Whether you are an existing tenant or entering into a new commercial, retail or residential lease, you should make it your business to know your rights; because your business may depend on it.
Commercial leases are applicable to a premise that are usually identified as a warehouse, office or industrial property.
Commercial leases that exceed a period of more than three years, need to be registered with the Land Registry Services. This obligation to register the lease is on the lessor (landlord) and there can be penalties if they do not comply with this requirement. Registering the lease means that a reference to the lease will appear on the title of the premises, giving third parties notice of your interest as lessee in the premises.
A retail lease is applicable to premises that are used for the purpose of directly selling goods or services to the public. For example premises that are located within a shopping centre. The Retail Leases Act 1994, sets out the rules in relation to retail leases and contains a schedule of the type of business that are covered by this legislation.
Similar to a commercial lease, retail leases that exceed a period of more than three years, need to be registered with the Land Registry Services.
What are some of the key differences between commercial and retail leases?
In retail leases, normally the cost of preparing the lease is borne by the lessor and this cannot be passed on to the lessee. Whereas in a commercial lease the landlord may require the lessee to pay for the landlord’s legal fees including the preparation of the lease as part of their agreement.
Under the Retail Leases Act, 1994 the landlord is required to provide the tenant with a disclosure statement at least seven days prior entering into a lease agreement.
In retail premises there are additional protections in place for unconscionable conduct concerning the lessor.
What are some of the benefits of registering your commercial or retail lease?
Once you register your commercial lease you will have a registered interest as a tenant on the property. In essence, this means that you will have certain protections under the law compared to if you did not register the lease. Here are some benefits of registering your interest as a commercial tenant:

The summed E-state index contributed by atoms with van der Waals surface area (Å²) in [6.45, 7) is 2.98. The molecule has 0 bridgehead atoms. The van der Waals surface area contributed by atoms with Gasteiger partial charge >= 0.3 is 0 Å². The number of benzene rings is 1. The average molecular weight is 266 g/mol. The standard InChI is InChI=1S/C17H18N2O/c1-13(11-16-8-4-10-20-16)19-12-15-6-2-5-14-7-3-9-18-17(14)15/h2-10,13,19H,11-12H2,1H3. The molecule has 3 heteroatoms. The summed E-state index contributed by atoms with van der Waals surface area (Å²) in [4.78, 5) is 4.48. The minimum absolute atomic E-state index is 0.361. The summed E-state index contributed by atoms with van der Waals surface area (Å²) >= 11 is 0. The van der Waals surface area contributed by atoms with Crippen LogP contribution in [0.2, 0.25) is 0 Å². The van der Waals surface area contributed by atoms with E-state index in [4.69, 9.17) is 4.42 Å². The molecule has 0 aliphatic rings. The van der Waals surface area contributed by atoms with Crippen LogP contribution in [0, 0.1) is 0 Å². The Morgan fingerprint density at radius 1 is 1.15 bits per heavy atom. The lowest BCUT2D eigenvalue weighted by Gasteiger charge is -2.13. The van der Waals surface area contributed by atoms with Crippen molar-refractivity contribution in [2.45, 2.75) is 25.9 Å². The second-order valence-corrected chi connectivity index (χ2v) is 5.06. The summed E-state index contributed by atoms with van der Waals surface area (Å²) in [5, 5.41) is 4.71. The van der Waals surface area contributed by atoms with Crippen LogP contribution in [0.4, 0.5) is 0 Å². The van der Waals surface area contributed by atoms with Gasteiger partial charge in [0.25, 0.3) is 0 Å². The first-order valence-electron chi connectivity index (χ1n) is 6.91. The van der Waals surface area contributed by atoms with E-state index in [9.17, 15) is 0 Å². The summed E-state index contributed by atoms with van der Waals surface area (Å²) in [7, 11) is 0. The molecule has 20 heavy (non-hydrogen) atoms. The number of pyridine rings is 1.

An official record will be made of your interest in the property as a tenant.
In the event there is a competing unregistered interest against yours, your interest will generally take priority if your interest was registered first and you did not have any notice of the other party's interest.
When a lease is registered it will appear on the Title Search for a property so that lease will be recognised by any new owner.
As a tenant you may find it difficult to sell or transfer your interest if the lease is not registered.
If a mortgagee takes possession of the property, they will take possession subject to the registered interest of the tenant.
If you are a residential tenant, you will have certain rights under the Residential Tenancies Act, 2010 and Residential Tenancies Regulation, 2019. A residential tenancy agreement is a legal and binding agreement that is entered into by the landlord and tenant. Although an oral tenancy agreement may still be found to be binding in certain circumstances, it is always better to have a written tenancy agreement.
Why should we have a written tenancy agreement?
In New South Wales, most dealings relating to land are required by legislation to be in writing.
A written agreement shows that there has been consideration and acceptance by the parties, which is a foundation of contract law.
A written agreement is easier to enforce in court.
A written agreement sets out all of the terms of the agreement, which leaves little room for ambiguity.
It is important that the agreement follows the Residential Tenancies Act, 2010. The Act states that a landlord is required to use the standard terms that are set out in the Residential Tenancies Regulation, 2019. Generally, these standard terms cannot be varied.
If you need assistance with your lease or other property matters, as always feel free to contact us.
Christine Nader, Senior Associate
and Tugce Zaman, Solicitor